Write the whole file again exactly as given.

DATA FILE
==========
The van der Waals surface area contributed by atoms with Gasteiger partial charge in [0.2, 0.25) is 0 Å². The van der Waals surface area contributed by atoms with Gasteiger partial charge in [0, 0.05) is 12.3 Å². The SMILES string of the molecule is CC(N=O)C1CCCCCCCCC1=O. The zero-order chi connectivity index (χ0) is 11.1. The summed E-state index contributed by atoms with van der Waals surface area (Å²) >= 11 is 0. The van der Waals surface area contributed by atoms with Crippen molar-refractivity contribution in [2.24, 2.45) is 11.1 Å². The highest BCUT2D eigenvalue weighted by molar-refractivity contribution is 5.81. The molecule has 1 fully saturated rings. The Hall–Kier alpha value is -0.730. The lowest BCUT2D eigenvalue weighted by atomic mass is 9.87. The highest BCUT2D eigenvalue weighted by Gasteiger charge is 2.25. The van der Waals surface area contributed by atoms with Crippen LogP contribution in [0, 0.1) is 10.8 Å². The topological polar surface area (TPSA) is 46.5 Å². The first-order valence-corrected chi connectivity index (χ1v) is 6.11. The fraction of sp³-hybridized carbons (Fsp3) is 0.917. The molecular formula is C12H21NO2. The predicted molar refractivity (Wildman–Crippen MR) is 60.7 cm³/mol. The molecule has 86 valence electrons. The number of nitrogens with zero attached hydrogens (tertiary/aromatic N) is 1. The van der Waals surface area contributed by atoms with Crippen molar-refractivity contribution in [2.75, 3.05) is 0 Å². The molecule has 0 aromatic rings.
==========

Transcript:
The van der Waals surface area contributed by atoms with Gasteiger partial charge in [0.2, 0.25) is 0 Å². The van der Waals surface area contributed by atoms with Gasteiger partial charge in [0, 0.05) is 12.3 Å². The SMILES string of the molecule is CC(N=O)C1CCCCCCCCC1=O. The zero-order chi connectivity index (χ0) is 11.1. The summed E-state index contributed by atoms with van der Waals surface area (Å²) >= 11 is 0. The van der Waals surface area contributed by atoms with Crippen molar-refractivity contribution in [2.24, 2.45) is 11.1 Å². The highest BCUT2D eigenvalue weighted by molar-refractivity contribution is 5.81. The molecule has 1 fully saturated rings. The Hall–Kier alpha value is -0.730. The lowest BCUT2D eigenvalue weighted by atomic mass is 9.87. The highest BCUT2D eigenvalue weighted by Gasteiger charge is 2.25. The van der Waals surface area contributed by atoms with Crippen LogP contribution in [0, 0.1) is 10.8 Å². The topological polar surface area (TPSA) is 46.5 Å². The first-order valence-corrected chi connectivity index (χ1v) is 6.11. The fraction of sp³-hybridized carbons (Fsp3) is 0.917. The molecular formula is C12H21NO2. The predicted molar refractivity (Wildman–Crippen MR) is 60.7 cm³/mol. The molecule has 86 valence electrons. The number of nitrogens with zero attached hydrogens (tertiary/aromatic N) is 1. The van der Waals surface area contributed by atoms with Crippen molar-refractivity contribution in [2.75, 3.05) is 0 Å². The molecule has 0 aromatic rings.